Well, it has been another busy week in Brussels and Edinburgh but things do seem to be moving in a more positive direction. The UK has finally decided to honour its international obligations:
This means that there is a much better chance of moving forwards with the talks after Christmas. There is still work to be done and frankly it is remarkable that it has taken this long but at least we are seeing some progress. So far, the European Parliament response has been cautious as this release from the Brexit Steering Group shows:
Let’s wait and see what the details are.
The big issue to prevent the negotiations’ progressing now is Northern Ireland. The Irish Government are rightly demanding assurances on how the UK is going to keep an open border between Northern Ireland and the Republic without being in the single market and customs union. Because the Tories are currently propped up by the DUP in Westminster, they have very little room to manoeuvre.
This is, of course, a problem entirely of their own making. If they committed to keep the entirety of the UK in the single market and customs union, this problem could be solved immediately but the Brexiteers are still pushing for the hardest of hard Brexits.
Over the next few weeks we will hopefully get some more answers.
A cross-party group of four Scots politicians (including yours truly) are leading a crowdfunded legal move to establish whether the UK can revoke article 50 if there was a democratic desire to do so.
The crowd funder is here for anyone interested:
The Scottish Government has again called upon the UK to publish its sectorial analysis on Brexit.
The National Institute Economic Review has produced an assessment of how various areas of the UK will be impacted upon by Brexit.
Kathy Sheridan in the Irish Times wonders why UK public opinion is “ignorant” on Brexit.
The Legatum Institute, which has close links to many Brexit supporters, is under investigation by the Charity Commission.
Nicola McEwen has written a piece for the Scottish Centre on European Relations that looks into Brexit’s impact on the devolution settlement in Scotland.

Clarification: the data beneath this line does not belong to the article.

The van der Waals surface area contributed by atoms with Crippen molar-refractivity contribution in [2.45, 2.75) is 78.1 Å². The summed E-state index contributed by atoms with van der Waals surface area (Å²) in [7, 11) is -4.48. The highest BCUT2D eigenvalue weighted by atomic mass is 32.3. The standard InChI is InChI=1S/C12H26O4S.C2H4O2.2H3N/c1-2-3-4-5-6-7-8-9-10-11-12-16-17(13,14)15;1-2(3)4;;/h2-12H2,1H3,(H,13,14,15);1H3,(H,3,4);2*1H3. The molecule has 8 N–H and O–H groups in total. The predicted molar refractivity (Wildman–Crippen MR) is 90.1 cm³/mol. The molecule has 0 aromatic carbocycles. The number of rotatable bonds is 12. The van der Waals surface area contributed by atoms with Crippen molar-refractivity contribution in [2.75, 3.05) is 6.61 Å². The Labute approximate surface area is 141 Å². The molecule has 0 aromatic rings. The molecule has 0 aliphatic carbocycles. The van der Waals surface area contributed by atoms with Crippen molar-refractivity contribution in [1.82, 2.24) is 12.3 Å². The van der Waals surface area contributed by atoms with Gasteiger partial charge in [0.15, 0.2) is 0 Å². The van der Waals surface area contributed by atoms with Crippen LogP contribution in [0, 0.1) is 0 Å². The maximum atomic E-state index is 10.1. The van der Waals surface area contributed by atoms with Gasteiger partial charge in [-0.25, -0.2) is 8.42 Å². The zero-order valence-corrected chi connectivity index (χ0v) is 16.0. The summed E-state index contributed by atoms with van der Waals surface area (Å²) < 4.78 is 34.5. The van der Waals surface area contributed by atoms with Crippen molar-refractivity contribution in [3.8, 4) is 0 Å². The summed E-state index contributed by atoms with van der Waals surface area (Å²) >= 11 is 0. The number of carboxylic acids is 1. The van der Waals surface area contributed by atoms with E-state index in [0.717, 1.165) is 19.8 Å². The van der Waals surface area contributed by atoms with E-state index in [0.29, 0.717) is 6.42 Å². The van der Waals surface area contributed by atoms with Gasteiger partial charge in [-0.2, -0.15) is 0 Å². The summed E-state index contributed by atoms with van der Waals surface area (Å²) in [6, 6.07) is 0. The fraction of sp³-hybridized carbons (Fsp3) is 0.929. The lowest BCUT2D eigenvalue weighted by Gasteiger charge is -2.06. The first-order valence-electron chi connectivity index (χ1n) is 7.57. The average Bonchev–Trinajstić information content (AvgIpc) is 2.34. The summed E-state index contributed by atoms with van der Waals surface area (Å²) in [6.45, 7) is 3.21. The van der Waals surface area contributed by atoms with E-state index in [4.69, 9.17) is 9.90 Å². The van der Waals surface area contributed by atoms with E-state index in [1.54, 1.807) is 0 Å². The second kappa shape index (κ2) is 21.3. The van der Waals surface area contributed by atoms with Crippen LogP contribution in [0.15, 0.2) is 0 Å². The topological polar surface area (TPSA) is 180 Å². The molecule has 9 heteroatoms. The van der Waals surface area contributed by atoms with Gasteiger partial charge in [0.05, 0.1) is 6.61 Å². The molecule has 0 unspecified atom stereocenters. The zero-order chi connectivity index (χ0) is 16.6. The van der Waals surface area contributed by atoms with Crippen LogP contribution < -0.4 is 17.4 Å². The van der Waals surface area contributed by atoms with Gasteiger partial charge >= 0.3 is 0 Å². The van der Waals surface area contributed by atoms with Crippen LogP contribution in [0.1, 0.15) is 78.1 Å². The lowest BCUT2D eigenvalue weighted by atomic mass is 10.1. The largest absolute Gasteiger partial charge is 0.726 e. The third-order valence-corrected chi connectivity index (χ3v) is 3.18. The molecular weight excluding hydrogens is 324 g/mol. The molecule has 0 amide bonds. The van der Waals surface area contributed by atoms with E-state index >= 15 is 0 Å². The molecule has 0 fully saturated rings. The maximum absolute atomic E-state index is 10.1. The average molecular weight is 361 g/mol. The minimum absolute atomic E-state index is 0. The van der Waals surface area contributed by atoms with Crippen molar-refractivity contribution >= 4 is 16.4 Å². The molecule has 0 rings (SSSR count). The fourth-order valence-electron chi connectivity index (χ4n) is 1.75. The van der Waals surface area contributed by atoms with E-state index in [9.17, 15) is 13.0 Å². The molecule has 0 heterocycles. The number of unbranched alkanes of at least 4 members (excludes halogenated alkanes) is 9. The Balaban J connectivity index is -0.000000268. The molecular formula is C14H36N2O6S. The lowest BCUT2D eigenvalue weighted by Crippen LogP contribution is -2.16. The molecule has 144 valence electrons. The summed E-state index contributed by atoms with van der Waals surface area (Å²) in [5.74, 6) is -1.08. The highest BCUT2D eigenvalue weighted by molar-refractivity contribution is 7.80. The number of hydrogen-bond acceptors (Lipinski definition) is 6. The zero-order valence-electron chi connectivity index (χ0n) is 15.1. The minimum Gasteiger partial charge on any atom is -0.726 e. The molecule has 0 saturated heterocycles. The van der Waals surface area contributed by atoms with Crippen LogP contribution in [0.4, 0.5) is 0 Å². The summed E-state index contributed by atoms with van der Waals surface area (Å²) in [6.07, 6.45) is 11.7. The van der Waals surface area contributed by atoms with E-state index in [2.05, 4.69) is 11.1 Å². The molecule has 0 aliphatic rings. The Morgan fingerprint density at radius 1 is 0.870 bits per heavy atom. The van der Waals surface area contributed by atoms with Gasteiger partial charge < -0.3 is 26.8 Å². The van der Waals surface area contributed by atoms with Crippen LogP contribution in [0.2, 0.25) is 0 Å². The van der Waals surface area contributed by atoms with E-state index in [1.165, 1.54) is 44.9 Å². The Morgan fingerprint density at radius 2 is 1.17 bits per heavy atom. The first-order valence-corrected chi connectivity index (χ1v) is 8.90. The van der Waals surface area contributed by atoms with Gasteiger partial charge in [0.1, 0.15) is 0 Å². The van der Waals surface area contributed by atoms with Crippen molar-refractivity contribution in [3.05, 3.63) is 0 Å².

A report entitled ‘Brexit and the Sectors of the Scottish Economy’, commissioned by GMB Scotland and produced by the University of Strathclyde’s Fraser of Allander Institute (FAI), has warned that the UK Government’s current negotiating strategy will affect over £12 billion worth of exports from Scotland to the EU, supporting an estimated 134,000 jobs.
Michel Barnier has made a speech on future security co-operation and warned that the “logical consequence” of the UK’s position is:
- The UK defence minister will no longer take part in meetings of EU Defence Ministers; there will be no UK ambassador sitting on the Political and Security Committee.
- The UK can no longer be a framework nation: it will not be able to take command of EU–led operations or lead EU battlegroups.
- The UK will no longer be a member of the European Defence Agency or Europol.
- The UK will not be able to benefit from the European Defence Fund in the same way that Member States will.
- The UK will no longer be involved in decision-making, nor in planning EU defence and security instruments.
Charles Grant has written his 10 predictions for the Brexit talks.
Chris Deerin has written a powerful piece explaining why he cannot reconcile himself with Brexit.
David McAllister, a German MEP of Scottish origin, has said Brexit was a historic mistake.
The British Academy has published a list of those academic disciplines most at risk from losing staff due to Brexit.
The Scottish Government has published an Interim Report by the National Council of Rural Advisers on the impact of Brexit on agriculture.
Brexit has meant less people are going on holiday abroad and more are camping.
Bulgarian Prime Minister Boyko Borissov remains worried that there will be a hard Brexit.
European banks are withdrawing from the UK. So far, since the vote to leave the EU, they have cut their assets in the UK by $425 billion according to the European Banking Authority.
Finally, European economic think tank Bruegel have published a fascinating set of charts that explain Brexit’s implications.